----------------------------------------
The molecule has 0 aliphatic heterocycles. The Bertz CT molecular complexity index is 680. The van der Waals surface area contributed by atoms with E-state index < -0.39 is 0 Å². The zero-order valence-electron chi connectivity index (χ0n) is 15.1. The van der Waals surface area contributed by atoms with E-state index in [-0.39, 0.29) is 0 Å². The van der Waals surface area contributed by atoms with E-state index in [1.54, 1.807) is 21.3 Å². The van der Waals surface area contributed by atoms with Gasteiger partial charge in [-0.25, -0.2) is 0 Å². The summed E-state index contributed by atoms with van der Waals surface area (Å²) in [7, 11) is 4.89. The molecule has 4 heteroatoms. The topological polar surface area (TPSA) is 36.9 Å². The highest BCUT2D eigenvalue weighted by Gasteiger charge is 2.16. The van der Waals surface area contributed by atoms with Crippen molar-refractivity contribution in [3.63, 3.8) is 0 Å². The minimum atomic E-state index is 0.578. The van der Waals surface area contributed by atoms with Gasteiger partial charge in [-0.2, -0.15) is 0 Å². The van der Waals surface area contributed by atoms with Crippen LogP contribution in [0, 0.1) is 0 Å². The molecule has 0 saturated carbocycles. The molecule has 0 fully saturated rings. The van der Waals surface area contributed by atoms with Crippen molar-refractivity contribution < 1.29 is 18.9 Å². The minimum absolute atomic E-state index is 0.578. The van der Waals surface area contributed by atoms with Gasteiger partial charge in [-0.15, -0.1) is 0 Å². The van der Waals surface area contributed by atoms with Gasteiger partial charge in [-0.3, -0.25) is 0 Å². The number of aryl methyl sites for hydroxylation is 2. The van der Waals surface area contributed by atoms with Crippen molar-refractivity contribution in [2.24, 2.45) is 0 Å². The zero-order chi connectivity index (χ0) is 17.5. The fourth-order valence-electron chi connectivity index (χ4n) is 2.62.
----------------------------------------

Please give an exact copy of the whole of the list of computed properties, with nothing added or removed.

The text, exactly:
The molecule has 0 aliphatic heterocycles. The Bertz CT molecular complexity index is 680. The van der Waals surface area contributed by atoms with E-state index < -0.39 is 0 Å². The zero-order valence-electron chi connectivity index (χ0n) is 15.1. The van der Waals surface area contributed by atoms with E-state index in [-0.39, 0.29) is 0 Å². The van der Waals surface area contributed by atoms with E-state index in [1.54, 1.807) is 21.3 Å². The van der Waals surface area contributed by atoms with Gasteiger partial charge in [-0.25, -0.2) is 0 Å². The summed E-state index contributed by atoms with van der Waals surface area (Å²) in [7, 11) is 4.89. The molecule has 4 heteroatoms. The topological polar surface area (TPSA) is 36.9 Å². The highest BCUT2D eigenvalue weighted by Gasteiger charge is 2.16. The van der Waals surface area contributed by atoms with Crippen molar-refractivity contribution in [3.63, 3.8) is 0 Å². The minimum atomic E-state index is 0.578. The van der Waals surface area contributed by atoms with Gasteiger partial charge in [-0.2, -0.15) is 0 Å². The van der Waals surface area contributed by atoms with Crippen LogP contribution in [0, 0.1) is 0 Å². The molecule has 0 saturated carbocycles. The molecule has 0 fully saturated rings. The van der Waals surface area contributed by atoms with Crippen molar-refractivity contribution < 1.29 is 18.9 Å². The minimum absolute atomic E-state index is 0.578. The van der Waals surface area contributed by atoms with Gasteiger partial charge in [-0.15, -0.1) is 0 Å². The van der Waals surface area contributed by atoms with Gasteiger partial charge in [-0.3, -0.25) is 0 Å². The number of aryl methyl sites for hydroxylation is 2. The van der Waals surface area contributed by atoms with Crippen molar-refractivity contribution in [2.24, 2.45) is 0 Å². The zero-order chi connectivity index (χ0) is 17.5. The fourth-order valence-electron chi connectivity index (χ4n) is 2.62.